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Marie Haga’s speech to experts on ‘big data’ and crop diversity

Last week, I had the pleasure to meet some truly brilliant, enthusiastic, and smart individuals in San Diego at a meeting on the use of big data approaches to help better explore the seed diversity stored in the world’s genebanks. I am pleased to share the speech that I gave to these fine people.

Genetic resources is one of the world’s most important natural resources. Regrettably, far too little recognized and spoken about.

In this room it is of course fully understood. And even more so – the fact that you are all here is a true testimony to our joint conviction that by more efficiently exploring the wealth of genetic resources stored in the world’s genebanks, we can take big steps towards a more food secure world.

As the Executive Director of the The Global Crop Diversity Trust, I have the honor to speak to you this morning and officially open this meeting. I am sure some of you are asking yourselves – why? – and what is this organization?

The Crop Trust is an independent international organization with the mission of ensuring the conservation and availability of plant diversity essential for food and agriculture.

We do this with a vision of securing forever the foundation of a diverse and sustainable agriculture to support food security and alleviate poverty.

In practical terms this means that we are raising an endowment fund to finance key international and national genebanks, and at the same time we implement large-scale projects to help develop and strengthen a global, rational system of plant genetic resource conservation. We have carried out a major rescue operation of material in genebanks worldwide and we are now in the phase of implementing a 10 years project to collect, conserve and make available for use, crop wild relatives around the globe.

We recognize that not only the conservation but also the utilization of the materials stored in the world’s genebanks is crucial. We are not in the business of supporting museums – we are in the business of supporting conservation efforts of genetic resources for active use. This is why we are here. This is why I am speaking to you this morning.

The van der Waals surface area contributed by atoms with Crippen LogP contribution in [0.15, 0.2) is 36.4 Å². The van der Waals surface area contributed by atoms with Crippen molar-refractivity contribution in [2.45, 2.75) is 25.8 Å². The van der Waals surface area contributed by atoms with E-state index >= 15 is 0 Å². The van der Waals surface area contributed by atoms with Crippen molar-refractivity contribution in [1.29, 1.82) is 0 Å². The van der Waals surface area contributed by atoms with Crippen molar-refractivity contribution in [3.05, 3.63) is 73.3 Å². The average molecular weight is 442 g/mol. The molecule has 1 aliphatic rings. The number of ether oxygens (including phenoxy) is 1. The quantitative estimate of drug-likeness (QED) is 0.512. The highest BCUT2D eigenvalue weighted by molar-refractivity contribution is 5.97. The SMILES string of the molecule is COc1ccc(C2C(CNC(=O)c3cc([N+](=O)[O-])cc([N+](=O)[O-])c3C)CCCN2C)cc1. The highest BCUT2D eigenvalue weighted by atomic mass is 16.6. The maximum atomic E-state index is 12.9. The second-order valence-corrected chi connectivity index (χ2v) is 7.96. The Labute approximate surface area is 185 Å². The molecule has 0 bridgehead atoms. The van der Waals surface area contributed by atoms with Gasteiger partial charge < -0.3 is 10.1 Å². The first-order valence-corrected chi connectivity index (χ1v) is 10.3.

‘Big data’ is revolutionizing many aspects of our daily lives – be it personalized medicine, online encyclopedias or e-commerce. Personally I don’t know how I survived when I could not download music from the inter net.

It is not surprising that the potential of ‘big data’ approaches has also been recognized for the field of genetic resource conservation and utilization – which as we all know of course, derives it’s value from the ‘big’ diversity of our crops.

‘Big data’ comes with ‘big opportunities’ to tackle ‘big global challenges’: One of the biggest challenges that the world is facing is how to feed a growing population.

Predictions are that we will be 1 billion more people in only 10 years. Considering we are only 7 right now, and that feeding all of us will require 15 percent increased production, we are sure up for a challenge.

Particularly because predictions from the IPCC are that, due to climate change, production will be reduced by 2 percent every decade if we proceed as we do today.

Not feeding a growing population is not an option for any serious human being – certainly not for serious decision makers.

The global challenge quite simply is that we need to produce more food on less land, with less water and less energy in the years to come.

A fundamental part of this problem is that the climate changes faster than the plants are able to adapt. Hence food security is seriously threatened.

Serious quantum jumps in yields are required. And it has to happen fast. Plant breeding needs to be faster, more efficient and cheaper. Linkage of large scale sequencing and phenotyping data is our best bet for achieving the necessary crop improvement sufficiently fast.

Ladies and gentlemen: this is where we – all of us in this room – have a ‘big job’ to do.

And let’s not forget – the only reason we can gather here and speak about tackling ‘big challenges’ with ‘big data’ on ‘big diversity’ is by standing on the shoulders of proverbial ‘giants’. Those farmers, researchers, genebank managers and policy makers who have tirelessly worked to preserve and utilize the world’s common inheritance of plant genetic resources in the past. Many of them are in this room. We are grateful to you all.

Thank you very much and let us get going with the real work. We have a big job to do!

Best,

Marie

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